We’ve had the E-75 in Panzer Corps 2 for a while now, so we’ll move ahead to the E-50.
Where the E-100 might be considered a streamlined Maus, and an E-75 is a refined and upgrade Tiger II, the E-50 is definitely a next generation Panther tank.
With very similar stats to the new Panther II we introduced previously, the E-50 comes in at a shocking 4 CORE slots, giving it the logistical footprint of a late model Panzer III M! So if you want something with Panther speed and power but the slot cost of a Panzer III, the E-50 is your weapon of choice. Just keep in mind, this sleek and streamlined tank platform might struggle against the heaviest American equipment, as your E-50 has become the ocean travelling design while something like an American Longstreet is a heavy beast that is made to defend the land it was built on!
Further down the line, we have the E-25, an anti-tank platform in the E-Series.
Like the E-100 and Maus comparison, the E-25 faces a similar relationship with the existing Jagdpanther. The Jagdpanther’s stats definitely far exceed the relatively diminutive E-25. Our one saving grace for the E-25 is that it comes in at half the slot cost of the Hunting Panther, and that makes it a very cheap and reliable vanguard unit that you can deploy en masse, as you can literally deploy twice as many E-25s as you can Jagdpanthers. And compared to the workhorse StuG IIIG, the E-25 is a pure upgrade in every sense, including a lower slot cost than the StuG IIIG.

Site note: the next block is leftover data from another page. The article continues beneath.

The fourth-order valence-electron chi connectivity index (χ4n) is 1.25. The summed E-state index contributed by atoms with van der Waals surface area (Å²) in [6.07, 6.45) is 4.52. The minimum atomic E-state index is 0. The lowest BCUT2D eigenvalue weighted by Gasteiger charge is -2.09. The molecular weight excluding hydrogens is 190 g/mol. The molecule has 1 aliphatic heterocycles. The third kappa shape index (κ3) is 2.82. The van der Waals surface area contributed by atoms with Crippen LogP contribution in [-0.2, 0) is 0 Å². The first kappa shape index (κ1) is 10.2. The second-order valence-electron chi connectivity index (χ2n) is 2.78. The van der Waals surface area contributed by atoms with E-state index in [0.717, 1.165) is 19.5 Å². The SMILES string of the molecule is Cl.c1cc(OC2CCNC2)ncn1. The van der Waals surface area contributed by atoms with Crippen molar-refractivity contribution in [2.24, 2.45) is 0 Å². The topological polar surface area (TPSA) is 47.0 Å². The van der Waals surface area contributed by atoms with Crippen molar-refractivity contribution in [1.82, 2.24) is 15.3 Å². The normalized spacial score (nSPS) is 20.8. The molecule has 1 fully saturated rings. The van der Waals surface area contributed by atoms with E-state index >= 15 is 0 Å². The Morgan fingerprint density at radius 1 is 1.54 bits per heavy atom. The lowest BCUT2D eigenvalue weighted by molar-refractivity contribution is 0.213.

Lastly, we have the E-10, another anti-tank platform.
Like the Hetzer, a similar lighter self propelled anti-tank design, the E-10 somewhat struggles to find its place amongst bigger and more lethal platforms like the Jagdpanther and Jagdtiger. Even so, this unit serves its role as a slot inexpensive unit to deploy, the perfect sort of unit for protecting distant objectives that need a watch over, as slot expensive units are ill-spent on garrison duty type tasks. Expect to see the E-10 a few times in this defensive role, and there’s definitely one very specific scenario the E-10 and E-25 absolutely shine in, but we don’t want to spoil that particular battle! Let’s just say it’s the kind of battle you want a... expendable delaying force to take the brunt of enemy attacks, instead of risking your elite veteran units in their big slow Jagdtigers or Maus in such a dangerous position.
Up next we’ll look at a few non-German Axis units starting with one very special piece of...
Nationalist Spanish Aid
As with the Second World War proper, the role of Nationalist Spain is going to be extremely limited in Axis Operations 1946. But we have not forgotten about Germany’s Spanish allies, and so their contribution to 1946 comes in the form of a very special and original concept tank made exclusively for Panzer Corps 2: the Verdeja 3!